Films | Kevin Renick

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film_slumdog_sm.jpg1. Slumdog Millionaire

 

 

 

 

 

I want to just say up front that in the roughly 10 years or so that I've regularly been reviewing films, 2008 stands out as the least impressive and uninspired. Yes, there were great films, but not nearly as many of them as in past years, and I came out of theaters shrugging my shoulders or not feeling much of anything, more often than before. It's sort of a bummer that I wasn't able to see possible contenders like Frost/Nixon, Gran Torino and Revolutionary Road before the deadline for this list; it made the task much harder. And only a few of these films truly struck me in that obvious "Yeah, this goes on the year-end list" way. But the ritual endures, so here are my favorite flicks of 2008:

1. Slumdog Millionaire

Far and away, the film that wowed me the most this year. Danny Boyle's highly original, kinetically charged tale of Jamal (Dev Patel), a thoughtful Indian man who appears on that country's Who Wants to Be a Millionaire? to impress the woman he loves (getting more than he bargained for in the process), is far-reaching, unpredictable and hypnotic from start to finish. Its many components have been summarized elsewhere so I won't try, but there's heaping doses of history, cultural insight and just plain masterful filmmaking, not to mention the happiest of endings and a deliriously satisfying closing credits sequence. Simply dazzling.

2. The Curious Case of Benjamin Button

With the exception of his beleaguered debut in that Alien 3 mess, David Fincher has always been a pretty compelling filmmaker. Benjamin is possibly his most soulful and poignant film, giving us the unlikely tale of a man aging backwards, a never-better Brad Pitt and a typically luminous Cate Blanchett. One for post-viewing introspection, to be sure.

3. Trouble the Water

This searing documentary about Hurricane Katrina and its aftermath manages the unlikely task of being both gut-wrenching in its insider coverage of the disaster's impact and the government's shameful mishandling of virtually everything, as well as oddly life-affirming. Both are mostly due to the philosophically disarming commentary by the film's primary subject, aspiring hip-hop star Kimberly Roberts, and fortuitous footage assembled for maximum impact by directors Carl Deal and Tia Lessin.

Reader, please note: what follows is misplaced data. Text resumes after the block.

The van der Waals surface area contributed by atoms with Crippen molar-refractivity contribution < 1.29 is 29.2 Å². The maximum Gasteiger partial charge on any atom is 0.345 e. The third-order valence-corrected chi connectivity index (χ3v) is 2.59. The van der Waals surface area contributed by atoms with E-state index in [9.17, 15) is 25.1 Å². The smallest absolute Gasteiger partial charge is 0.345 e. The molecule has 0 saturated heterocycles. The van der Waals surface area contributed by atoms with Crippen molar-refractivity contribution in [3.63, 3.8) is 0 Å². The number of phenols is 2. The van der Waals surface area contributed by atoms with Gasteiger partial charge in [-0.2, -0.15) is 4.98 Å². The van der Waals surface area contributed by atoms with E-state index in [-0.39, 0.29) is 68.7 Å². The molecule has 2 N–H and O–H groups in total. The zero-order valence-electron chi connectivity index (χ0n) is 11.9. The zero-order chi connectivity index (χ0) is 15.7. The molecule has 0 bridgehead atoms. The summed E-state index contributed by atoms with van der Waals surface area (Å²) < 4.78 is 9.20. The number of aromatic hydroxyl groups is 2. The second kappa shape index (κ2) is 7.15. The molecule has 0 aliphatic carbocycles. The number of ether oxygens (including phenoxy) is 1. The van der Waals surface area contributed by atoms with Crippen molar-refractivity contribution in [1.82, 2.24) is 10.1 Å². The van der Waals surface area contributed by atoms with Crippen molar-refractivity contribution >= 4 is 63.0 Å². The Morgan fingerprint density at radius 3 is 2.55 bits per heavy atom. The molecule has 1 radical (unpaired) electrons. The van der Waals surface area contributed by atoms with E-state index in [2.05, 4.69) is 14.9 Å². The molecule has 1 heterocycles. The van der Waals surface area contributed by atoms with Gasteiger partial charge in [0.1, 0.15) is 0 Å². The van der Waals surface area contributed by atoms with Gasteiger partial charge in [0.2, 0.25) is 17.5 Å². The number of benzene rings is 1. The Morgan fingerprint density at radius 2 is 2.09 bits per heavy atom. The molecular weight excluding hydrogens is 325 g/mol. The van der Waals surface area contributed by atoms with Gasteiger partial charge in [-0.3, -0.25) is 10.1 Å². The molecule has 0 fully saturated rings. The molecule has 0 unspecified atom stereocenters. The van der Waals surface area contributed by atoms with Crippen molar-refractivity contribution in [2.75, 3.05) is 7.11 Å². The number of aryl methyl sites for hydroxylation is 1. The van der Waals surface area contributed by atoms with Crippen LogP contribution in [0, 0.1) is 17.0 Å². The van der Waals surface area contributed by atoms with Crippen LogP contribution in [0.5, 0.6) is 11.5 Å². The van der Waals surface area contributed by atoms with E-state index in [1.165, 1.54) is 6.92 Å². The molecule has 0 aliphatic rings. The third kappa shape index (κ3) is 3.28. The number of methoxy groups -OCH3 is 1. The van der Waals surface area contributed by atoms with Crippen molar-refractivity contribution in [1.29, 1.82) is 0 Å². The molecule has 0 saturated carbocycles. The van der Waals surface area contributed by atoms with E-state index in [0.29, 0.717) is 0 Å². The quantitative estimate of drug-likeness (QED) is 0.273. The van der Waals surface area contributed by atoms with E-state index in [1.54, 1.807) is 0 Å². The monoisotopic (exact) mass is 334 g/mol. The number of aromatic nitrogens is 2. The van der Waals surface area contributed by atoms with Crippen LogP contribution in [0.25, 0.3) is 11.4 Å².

4. The Visitor

Respected character actor Richard Jenkins advances to leading-man status as a shy professor seeking release from his buttoned-up life, and getting drawn into the byzantine and wretchedly unfair world of illegal immigration due to his friendship with an immigrant musician and his mother. Slow building, but ultimately deeply moving and resonant.

5. Religulous

I laughed more at Bill Maher's documentary on the absurdities of organized religion than I did at any other film I saw this year. Sure, Maher is selective in who he interviews and what he covers, but there are priceless bits of comedy as well as genuinely scary beliefs on display here. The bigger, important points the film makes about irrational thought and its dangers far outweigh the film's minor flaws.

6. Milk

This long-awaited film about San Francisco's martyred Harvey Milk, the first openly gay man elected to a public office, arrived at the perfect time to enter the national dialogue thanks to the defeat of Prop 8 in the recent election. Sean Penn is eerily perfect in the lead role, with fine turns as well by James Franco and Josh Brolin. A stirring, compelling and unforgettable political portrait.

7. Rachel Getting Married

My love affair with Anne Hathaway only continued with Jonathan Demme's memorable examination of interfamily tensions on the occasion of a wedding in suburban Connecticut, soured for the title character (Rosemarie DeWitt) by her dysfunctional sister (Hathaway), who takes a break from rehab to attend. Easy to relate to for anyone familiar with longtime family neurosis, and not always fun, but Altmanesque in its realism.

8. The Dark Knight

Okay, okay, okay! I saw it! Yes, it was exciting, the visuals were dazzlingly brilliant, and the great Heath Ledger was every bit as memorable as you all said! Satisfied?

9. Appaloosa

In truth, this wasn't any sort of brilliant movie, but Viggo Mortensen is my favorite actor, and every time he was on screen, I was spellbound. And this amiable western did offer some lovely scenery and dollops of low-key charm. It was nice to see a modest project like this simply getting the job done, although what Viggo does is on a higher level. That huge gun he lugs around, too...damn!

10. CSNY: Deja Vu

An underrated documentary that showed what happened when American supergroup Crosby, Stills, Nash & Young toured the country in 2006, bashing Dubya and his warmongering. A vital piece of evidence of the dividing of America in the modern age, and how it affected some of the musicians. Neil Young directed under his nom de plume Bernard Shakey, and he did so with heart and amazing attention to detail (as well as fairness to both sides of the war debate).

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